Glvo His City a Charity o! Ono
As it would require the entire news
paper space and moie money than I
have to spare to untwist the multitude
of figures tortured into grotesque
shapes by the New Yoik Life sta
tistician: I will simply quote Mr.
Berger's concluding remarks: "
1 leave it to the public lo say
whether Ihe Mutual Life Ins. Co.
has to-day a claim to adveitise it
self as the best company paying
the largest dividends." I would
cheerfully state that the above sen
timent biiits ine exactly. I too am
both ready and willing to have the
public decide, and with the earnest
desiie to arrive at that decision I
will again agree to instantly forfeit
ene thousand dollars to any Hono
lulu charity if Mr. Rerger will meet
me under a similar agreement and
prove before any jointly selected
committee of Honolulu business
men that the New York Life has
either earned or paid as great pro
fits to its members as has the Mu
tual Life. Or I will agree lo sub
mit statements of policies issued by
the Mutual Life giving the names
of insured, number of policies, date
of issue, amounts paid by the
insured, and amounts returned
to them, and if either Mr.
Berger or Mr. Cartwright can pro
unowned for Tone and Durability !
uu,uuu in use ui"Tyeabs. jisstablislied 1840
ENDORSED BY THE FOLLOWING ARTISTS:
Ui.aua Louise KEttoaa,
&5T 3ICSIC DEPART3IENT a
HAWAIBAN NEWS CO.,
Sole Aecnts for thn Hawnliun Tal-m.!.
Call, or wiite for Catalogues.
F. EHLEES & CO.
JUST RUGEIVED PER S. S. "AUSTRALIA"
KTBW SATEEES, SEERSUCKERS & PRINTS,
Laces Ac Embroideries,
IN GREAT VARIETY at VERY LOW PRIOES.
The "Dail Bulletin
Will be Issued
i Columns of Interesting Nwi.
duce from the books of their res
pective companies, any policy ever
issued liming the entire history of
said coiporntlons that will equal
the results of policies I will bub
mlt from the books of tho Mutual
Life, I will instantly pay over
one thousand dollars. And if Mr.
Mciger should decido as did Mr.
Cartwu'glit that this is not "open
manly argument," then I w.ill ugree
to compare with him policies issued
by both Co.s on the lives of Hono
lulu citizens and show a decided su
periority in favor of the Mutual Life
right here in Honolulu. If Mr.
Berger don't wish to post a forfeit
at all, I will now make the following
proposition: Mr. Fred. C. Lowrcy
of this city i3 one of the many pro
minent business men of Honolulu
who appear to be well content with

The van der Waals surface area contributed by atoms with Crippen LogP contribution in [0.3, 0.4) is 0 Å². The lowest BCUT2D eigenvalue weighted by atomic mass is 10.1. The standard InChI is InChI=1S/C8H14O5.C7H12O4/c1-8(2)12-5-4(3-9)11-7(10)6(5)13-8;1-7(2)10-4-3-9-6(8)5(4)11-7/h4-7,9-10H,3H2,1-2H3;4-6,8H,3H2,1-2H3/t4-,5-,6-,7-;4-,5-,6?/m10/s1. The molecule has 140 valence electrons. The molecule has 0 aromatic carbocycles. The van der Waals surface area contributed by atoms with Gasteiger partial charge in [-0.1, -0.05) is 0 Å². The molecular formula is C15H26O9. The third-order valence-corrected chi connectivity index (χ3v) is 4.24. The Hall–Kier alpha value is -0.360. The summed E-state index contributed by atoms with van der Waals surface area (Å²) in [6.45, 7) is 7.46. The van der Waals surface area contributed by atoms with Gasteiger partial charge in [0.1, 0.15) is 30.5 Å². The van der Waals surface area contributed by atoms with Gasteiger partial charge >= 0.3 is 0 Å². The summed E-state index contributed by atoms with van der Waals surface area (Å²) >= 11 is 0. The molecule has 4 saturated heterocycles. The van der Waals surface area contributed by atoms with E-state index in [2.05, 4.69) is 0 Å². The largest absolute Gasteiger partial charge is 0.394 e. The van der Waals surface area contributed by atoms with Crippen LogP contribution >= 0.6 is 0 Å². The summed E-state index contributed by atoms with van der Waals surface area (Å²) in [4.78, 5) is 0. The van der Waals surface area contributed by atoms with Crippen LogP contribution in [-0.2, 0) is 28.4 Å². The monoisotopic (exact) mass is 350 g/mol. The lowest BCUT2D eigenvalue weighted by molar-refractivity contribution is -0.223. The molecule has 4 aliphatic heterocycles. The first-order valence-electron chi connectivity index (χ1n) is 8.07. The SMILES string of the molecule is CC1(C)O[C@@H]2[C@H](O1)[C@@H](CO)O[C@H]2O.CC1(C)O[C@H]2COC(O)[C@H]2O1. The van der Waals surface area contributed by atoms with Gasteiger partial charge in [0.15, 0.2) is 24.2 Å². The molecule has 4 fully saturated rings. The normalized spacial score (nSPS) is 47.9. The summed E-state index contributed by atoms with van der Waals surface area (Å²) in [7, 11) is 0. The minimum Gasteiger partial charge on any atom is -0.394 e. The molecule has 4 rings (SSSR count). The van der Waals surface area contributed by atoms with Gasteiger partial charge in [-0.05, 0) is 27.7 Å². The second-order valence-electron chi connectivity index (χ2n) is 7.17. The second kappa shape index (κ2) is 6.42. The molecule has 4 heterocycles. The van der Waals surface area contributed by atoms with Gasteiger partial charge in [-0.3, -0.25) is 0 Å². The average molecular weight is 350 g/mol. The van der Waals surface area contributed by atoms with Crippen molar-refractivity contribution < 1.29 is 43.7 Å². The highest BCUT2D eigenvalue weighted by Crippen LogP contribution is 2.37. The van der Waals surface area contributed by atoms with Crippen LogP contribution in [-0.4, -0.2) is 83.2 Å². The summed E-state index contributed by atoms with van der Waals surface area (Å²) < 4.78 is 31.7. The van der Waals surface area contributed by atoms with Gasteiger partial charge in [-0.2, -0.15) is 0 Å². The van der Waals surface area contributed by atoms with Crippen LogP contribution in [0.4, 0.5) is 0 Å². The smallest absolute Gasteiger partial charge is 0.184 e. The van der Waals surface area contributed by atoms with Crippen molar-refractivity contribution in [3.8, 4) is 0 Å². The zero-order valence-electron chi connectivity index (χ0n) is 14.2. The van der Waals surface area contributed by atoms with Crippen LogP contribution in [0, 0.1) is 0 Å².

their policies in tlie Mutual Life. I
mention Mr. Lowrcy's policy, ns it
is upon the plain ordinary life plan,
of which plan both Equitable and
New York Life hnve thousands of
policies in force. And I will in
stantly forfeit one thousand dollars
if either Equitable or New York
Life can show as large a profit on
any similar contract ever issued by
said compaiiies,as the amount of pro
lit apportioned by the Mutual Life to
Mr. Lowtey's policy. Mr.J. R. Rtieh
telof Akron,Ohio,whois the founder
of the Ruclitel College and Presi
dent of the New York Life local
board, writes as follows:
"I hereby certify that I have a
policy on my life in the New York
Life Iiismance Company, dated
January 1873; also one in the Mu
tual Life Insurance Company of
New York, 'issued at same tiino
and on same plan,' and that tho
percentage of dividend to premium
lor the year ip the Mutual Life was
twice as large as that of the New
Yoik Life, which included in addi
tion to the regular dividend my
share of tlie profits in the so-called
J. R. BUCHTEI.."
Mr. Robt. S. McKee, a prominent
wholesale merchant of Indianapolis,
Ind., and sou-in-law of the Presi
dent of the United States, certifies
over his signature that lie insuied
in the Mutual Life and the New
York Lile for 810,000 in each com
pany at the same date, on the same
plan and for the same premium and
that while he has paid exactly the
same amount to each corporation,
the Mutual Life has given him n
dividend of 85,403.00 and the New
York Life only S2,753.02. Differ
ence in favor of the Mutual Life
82,710.88 on 810,000, and the divi
dend on Mr. McKee's policy in the
Mutual Life for 1889 was 8251
against the New York Life dividend
of 8132.00. Mr. McKee concludes
as follows: "ADVICE is not (ordi
narily) of much value. RESULTS
aie more significant."
Rout. S. McKee.
The above is a mere sample of tho
many actual results on similar in
vestments that I will cheerfully agree
to furnish for the information of any
one desirous of some argument they
can readily understand, that is, tho
final outcome of a man's investment.
A. D. THOMAS.
Agent the Mutual Life Ins. Co.
Ivan E. MonowAbKi,
And Many Othkbs.
under the management of MISS
on August 20th.
Tho Boat Paper to Send Abroad.
:2tei V.&&.'ig ,S8,A& wiiv-fc.,
. rt-fct,1 - . ". 'ASf 4-ufc" i-s . ' , LAiiy 1
'Afe-vAb .;&vW-..n t
: i.':.iM: t'miMMd